* WGEM | Illinois comptroller pleased with ‘vanilla’ budget: Mendoza wishes state agencies and her fellow constitutional officers looked for ways they could trim their budgets. “Where do we have bloat? Where are we paying too much for a contract that we can get a better deal on,” she said.

*** Statewide ***

* WBEZ | Illinois residents can claim bigger state tax credit next year under new budget: The 2025 spending plan to which the Illinois House gave final legislative approval last week includes funding for once again tying the standard exemption to inflation, meaning the exemption that individuals can claim for tax year 2024 will grow from $2,425 to $2,775. That translates to tax savings for a family of four of more than $69, according to WBEZ calculations.

* Riverbender | Sara M. Salger Of Gori Firm Installed As President Of Illinois Trial Lawyers Association: Sara M. Salger, managing partner at The Gori Law Firm in Edwardsville, Illinois, will be installed as the 71st president of the Illinois Trial Lawyers Association (ITLA) on Friday, June 7, 2024, at its annual convention at the Sheraton Grand in Chicago, Illinois. Salger, 40, received her undergraduate degree in 2004 from Southern Illinois University Edwardsville, graduating cum laude. In 2008, she graduated from Saint Louis University School of Law where she received an International Law Certificate and litigation focus. She is licensed to practice law in Illinois and Missouri.

* WTTW | As Locksmith License Requirements Set to Expire, Will Illinois Become the ‘Wild West’ Some Critics Fear?: The state law that currently mandates licensing requirements for locksmiths is expected to sunset in January 2029, thanks to legislation passed in Springfield. Illinois is currently one of only 13 states that require locksmiths to be licensed and is one of the strictest states when it comes to licensing requirements, according to Bill Gibson, executive director at Associated Locksmiths of America (ALOA).

*** Chicago ***

* WBEZ | Kim Foxx’s proposal to not charge felonies from certain traffic stops has had success elsewhere: [John Choi, the top prosecutor of Ramsey County, which covers St. Paul, Minnesota] said he used to believe such stops were beneficial for police investigations but said he couldn’t ignore that less than 2% resulted in charges and that Black drivers were being stopped at four times the rate of other drivers in St. Paul. “For the longest time, we’ve been policing in a way that is going after that 2% but not recognizing the harm that has been done to communities,” he said when he announced the policy.

* Tribune | CPD stresses readiness for Democratic National Convention as Secret Service boss visits Chicago: “With two months left until the convention, we’re finalizing plans and making sure all of our operations are safe,” CPD Superintendent Larry Snelling told reporters ahead of a meeting with Secret Service Director Kimberly Cheatle. “Make no mistake, we are ready. The partnership, collaboration and open communication between everyone involved is why we are ready.” […] The Secret Service will be in charge of security at the United Center and McCormick Place, where the official DNC events will be held. CPD will retain its jurisdiction across the city and be tasked with handling the expected protests. Other law enforcement agencies — FBI, ATF, Illinois State Police, Cook County sheriff’s police — will also assist.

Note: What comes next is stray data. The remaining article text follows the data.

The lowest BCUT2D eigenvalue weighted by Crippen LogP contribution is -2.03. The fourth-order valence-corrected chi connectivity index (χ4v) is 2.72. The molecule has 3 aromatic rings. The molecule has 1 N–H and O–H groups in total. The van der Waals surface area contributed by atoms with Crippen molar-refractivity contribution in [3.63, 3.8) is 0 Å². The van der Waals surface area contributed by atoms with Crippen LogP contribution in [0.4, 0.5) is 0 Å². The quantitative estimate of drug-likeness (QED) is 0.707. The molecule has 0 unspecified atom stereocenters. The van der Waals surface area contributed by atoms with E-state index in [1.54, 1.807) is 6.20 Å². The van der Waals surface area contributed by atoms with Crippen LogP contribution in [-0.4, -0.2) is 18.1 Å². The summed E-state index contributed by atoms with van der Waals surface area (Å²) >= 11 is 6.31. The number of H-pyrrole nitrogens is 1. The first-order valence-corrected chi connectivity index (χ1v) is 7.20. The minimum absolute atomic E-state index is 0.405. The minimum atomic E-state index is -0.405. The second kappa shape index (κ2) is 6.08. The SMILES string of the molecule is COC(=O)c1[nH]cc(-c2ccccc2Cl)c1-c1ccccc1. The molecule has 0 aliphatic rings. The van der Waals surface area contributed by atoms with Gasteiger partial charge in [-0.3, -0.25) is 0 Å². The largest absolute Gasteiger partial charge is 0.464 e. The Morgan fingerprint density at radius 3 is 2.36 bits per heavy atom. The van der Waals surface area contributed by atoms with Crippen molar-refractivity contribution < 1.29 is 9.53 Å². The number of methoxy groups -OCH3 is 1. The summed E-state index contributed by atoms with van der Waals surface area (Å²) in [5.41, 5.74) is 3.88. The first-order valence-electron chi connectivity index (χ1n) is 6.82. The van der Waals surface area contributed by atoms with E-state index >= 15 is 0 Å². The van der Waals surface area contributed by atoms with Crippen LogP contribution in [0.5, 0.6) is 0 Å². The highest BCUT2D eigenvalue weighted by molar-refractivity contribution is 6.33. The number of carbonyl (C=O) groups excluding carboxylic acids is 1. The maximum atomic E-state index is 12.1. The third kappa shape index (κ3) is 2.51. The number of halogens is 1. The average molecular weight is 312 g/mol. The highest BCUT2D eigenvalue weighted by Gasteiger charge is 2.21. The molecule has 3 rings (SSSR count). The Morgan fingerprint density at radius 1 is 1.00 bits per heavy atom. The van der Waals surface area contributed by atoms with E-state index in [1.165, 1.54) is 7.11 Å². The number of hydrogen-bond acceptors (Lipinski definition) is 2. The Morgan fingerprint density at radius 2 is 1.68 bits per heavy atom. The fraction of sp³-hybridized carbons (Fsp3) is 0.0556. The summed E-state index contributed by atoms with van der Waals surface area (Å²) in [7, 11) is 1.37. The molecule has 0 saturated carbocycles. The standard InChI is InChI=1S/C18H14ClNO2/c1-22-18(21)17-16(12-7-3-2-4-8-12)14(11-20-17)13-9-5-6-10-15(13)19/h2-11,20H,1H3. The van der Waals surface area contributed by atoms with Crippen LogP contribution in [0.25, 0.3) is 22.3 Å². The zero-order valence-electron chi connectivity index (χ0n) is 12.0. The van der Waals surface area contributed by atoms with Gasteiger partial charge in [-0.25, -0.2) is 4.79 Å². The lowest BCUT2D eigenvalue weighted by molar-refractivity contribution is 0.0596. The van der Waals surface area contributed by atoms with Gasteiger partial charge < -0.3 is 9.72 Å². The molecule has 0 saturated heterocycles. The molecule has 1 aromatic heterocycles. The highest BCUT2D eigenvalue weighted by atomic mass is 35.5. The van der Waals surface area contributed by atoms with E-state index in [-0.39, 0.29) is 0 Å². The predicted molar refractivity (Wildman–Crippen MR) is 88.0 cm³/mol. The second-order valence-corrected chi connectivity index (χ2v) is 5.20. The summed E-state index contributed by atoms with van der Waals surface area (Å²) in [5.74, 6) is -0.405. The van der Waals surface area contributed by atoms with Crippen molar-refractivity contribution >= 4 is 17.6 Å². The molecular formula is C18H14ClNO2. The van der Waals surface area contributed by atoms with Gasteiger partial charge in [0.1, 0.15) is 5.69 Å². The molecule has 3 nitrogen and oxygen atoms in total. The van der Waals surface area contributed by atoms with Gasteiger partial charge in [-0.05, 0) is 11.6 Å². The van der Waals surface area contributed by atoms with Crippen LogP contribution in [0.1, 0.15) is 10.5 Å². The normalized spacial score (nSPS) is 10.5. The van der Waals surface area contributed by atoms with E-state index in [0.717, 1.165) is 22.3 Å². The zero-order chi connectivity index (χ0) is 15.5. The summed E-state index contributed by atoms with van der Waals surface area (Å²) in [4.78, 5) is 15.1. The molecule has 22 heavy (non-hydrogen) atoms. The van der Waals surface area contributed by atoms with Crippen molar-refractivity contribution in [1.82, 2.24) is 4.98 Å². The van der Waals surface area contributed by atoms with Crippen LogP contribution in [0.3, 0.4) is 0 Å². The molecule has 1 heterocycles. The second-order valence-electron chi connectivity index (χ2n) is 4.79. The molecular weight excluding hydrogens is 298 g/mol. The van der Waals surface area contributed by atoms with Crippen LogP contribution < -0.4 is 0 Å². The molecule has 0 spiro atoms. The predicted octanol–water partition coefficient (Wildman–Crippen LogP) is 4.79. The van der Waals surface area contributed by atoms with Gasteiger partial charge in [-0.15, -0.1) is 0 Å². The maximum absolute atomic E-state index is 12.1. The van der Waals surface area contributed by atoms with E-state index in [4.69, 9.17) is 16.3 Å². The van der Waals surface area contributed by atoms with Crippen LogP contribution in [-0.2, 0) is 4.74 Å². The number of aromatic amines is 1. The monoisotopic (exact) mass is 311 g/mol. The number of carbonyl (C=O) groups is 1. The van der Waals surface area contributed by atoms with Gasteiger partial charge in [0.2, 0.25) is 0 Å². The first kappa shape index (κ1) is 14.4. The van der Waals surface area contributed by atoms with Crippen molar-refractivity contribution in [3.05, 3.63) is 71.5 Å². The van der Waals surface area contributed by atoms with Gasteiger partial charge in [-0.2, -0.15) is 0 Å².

* Sun-Times | $158,234 has been raised so far by all candidates for Chicago’s new elected school board: Candidates have until June 24 to file petitions to get on the ballot in one of 10 districts across the city. The Chicago Sun-Times and WBEZ are tracking candidate contributions as they come in. For now, we are only tallying all reported individual contributions over $150 to each candidate in every district. Small donations and in-kind contributions are not included in the total. After the filing deadline, come back for a more granular look at who’s influencing these elections.

* Sun-Time | Augustinian Catholic order paid $2 million settlement over rape accusations against priest but left his name off sex abuser list: After hiding the names of sexually abusive priests and religious brothers for years, the Augustinian Catholic order has posted its first public listing of clergy members in its Chicago province deemed to have been child predators, listing five men. The list doesn’t include the Rev. Richard McGrath, who was the longtime head of Providence Catholic High School in New Lenox until he was ousted in 2017 after a student reported seeing a nude image of a boy on the priest’s cell phone while he was a spectator at a wrestling match.